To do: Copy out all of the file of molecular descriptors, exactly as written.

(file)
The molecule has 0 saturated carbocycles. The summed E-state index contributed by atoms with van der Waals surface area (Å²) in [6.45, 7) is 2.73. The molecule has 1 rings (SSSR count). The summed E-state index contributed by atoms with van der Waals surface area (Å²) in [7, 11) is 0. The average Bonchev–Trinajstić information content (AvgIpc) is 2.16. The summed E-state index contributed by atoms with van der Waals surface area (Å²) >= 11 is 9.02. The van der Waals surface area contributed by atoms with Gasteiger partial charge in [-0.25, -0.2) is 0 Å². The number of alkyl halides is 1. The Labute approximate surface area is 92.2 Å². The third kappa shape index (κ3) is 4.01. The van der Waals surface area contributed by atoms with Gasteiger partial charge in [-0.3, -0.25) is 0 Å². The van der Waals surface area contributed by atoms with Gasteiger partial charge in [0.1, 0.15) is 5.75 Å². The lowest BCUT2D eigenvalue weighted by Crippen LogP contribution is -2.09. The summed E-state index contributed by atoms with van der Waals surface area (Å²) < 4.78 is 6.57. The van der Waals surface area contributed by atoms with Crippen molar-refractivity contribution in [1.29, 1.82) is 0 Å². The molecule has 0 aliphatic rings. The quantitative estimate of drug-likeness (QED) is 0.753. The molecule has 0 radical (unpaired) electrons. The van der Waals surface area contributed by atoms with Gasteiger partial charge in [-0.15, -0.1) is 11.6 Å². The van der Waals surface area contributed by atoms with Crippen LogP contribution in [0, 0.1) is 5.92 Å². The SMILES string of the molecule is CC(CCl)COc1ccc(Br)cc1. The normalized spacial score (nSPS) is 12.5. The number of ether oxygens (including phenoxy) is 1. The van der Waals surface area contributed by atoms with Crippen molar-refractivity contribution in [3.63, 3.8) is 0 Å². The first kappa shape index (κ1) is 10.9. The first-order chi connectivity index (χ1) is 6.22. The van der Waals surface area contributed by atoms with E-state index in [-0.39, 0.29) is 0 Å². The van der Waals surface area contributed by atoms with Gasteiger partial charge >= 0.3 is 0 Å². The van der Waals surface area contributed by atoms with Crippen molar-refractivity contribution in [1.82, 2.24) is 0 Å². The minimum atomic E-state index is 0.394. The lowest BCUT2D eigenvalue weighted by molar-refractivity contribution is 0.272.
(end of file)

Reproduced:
The molecule has 0 saturated carbocycles. The summed E-state index contributed by atoms with van der Waals surface area (Å²) in [6.45, 7) is 2.73. The molecule has 1 rings (SSSR count). The summed E-state index contributed by atoms with van der Waals surface area (Å²) in [7, 11) is 0. The average Bonchev–Trinajstić information content (AvgIpc) is 2.16. The summed E-state index contributed by atoms with van der Waals surface area (Å²) >= 11 is 9.02. The van der Waals surface area contributed by atoms with Gasteiger partial charge in [-0.25, -0.2) is 0 Å². The number of alkyl halides is 1. The Labute approximate surface area is 92.2 Å². The third kappa shape index (κ3) is 4.01. The van der Waals surface area contributed by atoms with Gasteiger partial charge in [-0.3, -0.25) is 0 Å². The van der Waals surface area contributed by atoms with Gasteiger partial charge in [0.1, 0.15) is 5.75 Å². The lowest BCUT2D eigenvalue weighted by Crippen LogP contribution is -2.09. The summed E-state index contributed by atoms with van der Waals surface area (Å²) < 4.78 is 6.57. The van der Waals surface area contributed by atoms with Crippen molar-refractivity contribution in [1.29, 1.82) is 0 Å². The molecule has 0 aliphatic rings. The quantitative estimate of drug-likeness (QED) is 0.753. The molecule has 0 radical (unpaired) electrons. The van der Waals surface area contributed by atoms with Gasteiger partial charge in [-0.15, -0.1) is 11.6 Å². The van der Waals surface area contributed by atoms with Crippen LogP contribution in [0, 0.1) is 5.92 Å². The SMILES string of the molecule is CC(CCl)COc1ccc(Br)cc1. The normalized spacial score (nSPS) is 12.5. The number of ether oxygens (including phenoxy) is 1. The van der Waals surface area contributed by atoms with Crippen molar-refractivity contribution in [3.63, 3.8) is 0 Å². The first kappa shape index (κ1) is 10.9. The first-order chi connectivity index (χ1) is 6.22. The van der Waals surface area contributed by atoms with E-state index in [-0.39, 0.29) is 0 Å². The van der Waals surface area contributed by atoms with Gasteiger partial charge >= 0.3 is 0 Å². The van der Waals surface area contributed by atoms with Crippen molar-refractivity contribution in [1.82, 2.24) is 0 Å². The minimum atomic E-state index is 0.394. The lowest BCUT2D eigenvalue weighted by molar-refractivity contribution is 0.272.